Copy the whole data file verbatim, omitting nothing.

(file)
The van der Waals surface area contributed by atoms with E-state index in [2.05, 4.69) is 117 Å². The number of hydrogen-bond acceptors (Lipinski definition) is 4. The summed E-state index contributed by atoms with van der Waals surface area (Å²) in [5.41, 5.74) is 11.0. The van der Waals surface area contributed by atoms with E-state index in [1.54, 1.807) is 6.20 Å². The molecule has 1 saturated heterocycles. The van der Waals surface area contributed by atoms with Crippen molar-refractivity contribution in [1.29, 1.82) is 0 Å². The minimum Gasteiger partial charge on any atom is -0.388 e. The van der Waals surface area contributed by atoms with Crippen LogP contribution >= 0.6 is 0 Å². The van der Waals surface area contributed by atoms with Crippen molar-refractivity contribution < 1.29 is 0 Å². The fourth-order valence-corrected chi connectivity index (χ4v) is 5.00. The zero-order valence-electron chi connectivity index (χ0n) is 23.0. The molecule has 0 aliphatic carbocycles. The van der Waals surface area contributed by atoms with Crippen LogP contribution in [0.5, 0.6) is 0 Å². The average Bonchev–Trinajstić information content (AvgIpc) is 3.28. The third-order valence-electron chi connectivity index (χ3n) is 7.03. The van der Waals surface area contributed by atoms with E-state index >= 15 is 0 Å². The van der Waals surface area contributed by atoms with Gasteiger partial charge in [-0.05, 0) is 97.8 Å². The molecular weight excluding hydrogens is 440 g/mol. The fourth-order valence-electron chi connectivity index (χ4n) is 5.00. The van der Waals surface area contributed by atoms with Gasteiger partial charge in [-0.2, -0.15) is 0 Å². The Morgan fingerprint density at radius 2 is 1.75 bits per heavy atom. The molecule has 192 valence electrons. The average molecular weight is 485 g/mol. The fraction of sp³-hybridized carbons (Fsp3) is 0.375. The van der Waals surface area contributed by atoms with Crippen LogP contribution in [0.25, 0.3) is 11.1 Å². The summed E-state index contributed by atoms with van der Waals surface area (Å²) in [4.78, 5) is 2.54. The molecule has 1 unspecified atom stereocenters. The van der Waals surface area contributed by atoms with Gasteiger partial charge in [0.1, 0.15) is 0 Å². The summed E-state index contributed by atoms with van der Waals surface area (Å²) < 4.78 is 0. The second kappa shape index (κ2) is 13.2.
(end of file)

The van der Waals surface area contributed by atoms with E-state index in [2.05, 4.69) is 117 Å². The number of hydrogen-bond acceptors (Lipinski definition) is 4. The summed E-state index contributed by atoms with van der Waals surface area (Å²) in [5.41, 5.74) is 11.0. The van der Waals surface area contributed by atoms with E-state index in [1.54, 1.807) is 6.20 Å². The molecule has 1 saturated heterocycles. The van der Waals surface area contributed by atoms with Crippen molar-refractivity contribution in [1.29, 1.82) is 0 Å². The minimum Gasteiger partial charge on any atom is -0.388 e. The van der Waals surface area contributed by atoms with Crippen LogP contribution >= 0.6 is 0 Å². The van der Waals surface area contributed by atoms with Crippen molar-refractivity contribution < 1.29 is 0 Å². The fourth-order valence-corrected chi connectivity index (χ4v) is 5.00. The zero-order valence-electron chi connectivity index (χ0n) is 23.0. The molecule has 0 aliphatic carbocycles. The van der Waals surface area contributed by atoms with Crippen LogP contribution in [0.5, 0.6) is 0 Å². The average Bonchev–Trinajstić information content (AvgIpc) is 3.28. The third-order valence-electron chi connectivity index (χ3n) is 7.03. The van der Waals surface area contributed by atoms with E-state index >= 15 is 0 Å². The van der Waals surface area contributed by atoms with Gasteiger partial charge in [-0.05, 0) is 97.8 Å². The molecular weight excluding hydrogens is 440 g/mol. The fourth-order valence-electron chi connectivity index (χ4n) is 5.00. The van der Waals surface area contributed by atoms with Gasteiger partial charge in [-0.2, -0.15) is 0 Å². The Morgan fingerprint density at radius 2 is 1.75 bits per heavy atom. The molecule has 192 valence electrons. The average molecular weight is 485 g/mol. The fraction of sp³-hybridized carbons (Fsp3) is 0.375. The van der Waals surface area contributed by atoms with Crippen LogP contribution in [0.25, 0.3) is 11.1 Å². The summed E-state index contributed by atoms with van der Waals surface area (Å²) in [4.78, 5) is 2.54. The molecule has 1 unspecified atom stereocenters. The van der Waals surface area contributed by atoms with Gasteiger partial charge in [0.1, 0.15) is 0 Å². The summed E-state index contributed by atoms with van der Waals surface area (Å²) < 4.78 is 0. The second kappa shape index (κ2) is 13.2.